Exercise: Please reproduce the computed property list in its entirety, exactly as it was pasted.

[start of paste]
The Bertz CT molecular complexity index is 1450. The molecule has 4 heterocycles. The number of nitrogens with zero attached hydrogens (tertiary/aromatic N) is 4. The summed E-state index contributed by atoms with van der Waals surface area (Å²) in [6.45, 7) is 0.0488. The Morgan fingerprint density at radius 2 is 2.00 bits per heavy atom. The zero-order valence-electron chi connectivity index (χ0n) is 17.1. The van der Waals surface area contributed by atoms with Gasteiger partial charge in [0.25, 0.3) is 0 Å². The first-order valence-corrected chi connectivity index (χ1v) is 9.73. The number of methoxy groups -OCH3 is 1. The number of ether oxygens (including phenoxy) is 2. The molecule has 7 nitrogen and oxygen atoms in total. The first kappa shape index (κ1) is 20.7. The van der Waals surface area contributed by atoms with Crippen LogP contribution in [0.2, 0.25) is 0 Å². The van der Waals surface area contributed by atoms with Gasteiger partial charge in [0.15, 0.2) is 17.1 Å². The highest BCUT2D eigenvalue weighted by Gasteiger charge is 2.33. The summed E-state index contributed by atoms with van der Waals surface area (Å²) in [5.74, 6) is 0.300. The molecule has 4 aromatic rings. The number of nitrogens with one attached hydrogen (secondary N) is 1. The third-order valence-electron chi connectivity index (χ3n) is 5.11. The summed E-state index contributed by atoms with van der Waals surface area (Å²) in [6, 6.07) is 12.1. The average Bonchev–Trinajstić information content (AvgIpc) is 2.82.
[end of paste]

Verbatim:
The Bertz CT molecular complexity index is 1450. The molecule has 4 heterocycles. The number of nitrogens with zero attached hydrogens (tertiary/aromatic N) is 4. The summed E-state index contributed by atoms with van der Waals surface area (Å²) in [6.45, 7) is 0.0488. The Morgan fingerprint density at radius 2 is 2.00 bits per heavy atom. The zero-order valence-electron chi connectivity index (χ0n) is 17.1. The van der Waals surface area contributed by atoms with Gasteiger partial charge in [0.25, 0.3) is 0 Å². The first-order valence-corrected chi connectivity index (χ1v) is 9.73. The number of methoxy groups -OCH3 is 1. The number of ether oxygens (including phenoxy) is 2. The molecule has 7 nitrogen and oxygen atoms in total. The first kappa shape index (κ1) is 20.7. The van der Waals surface area contributed by atoms with Crippen LogP contribution in [0.2, 0.25) is 0 Å². The van der Waals surface area contributed by atoms with Gasteiger partial charge in [0.15, 0.2) is 17.1 Å². The highest BCUT2D eigenvalue weighted by Gasteiger charge is 2.33. The summed E-state index contributed by atoms with van der Waals surface area (Å²) in [5.74, 6) is 0.300. The molecule has 4 aromatic rings. The number of nitrogens with one attached hydrogen (secondary N) is 1. The third-order valence-electron chi connectivity index (χ3n) is 5.11. The summed E-state index contributed by atoms with van der Waals surface area (Å²) in [6, 6.07) is 12.1. The average Bonchev–Trinajstić information content (AvgIpc) is 2.82.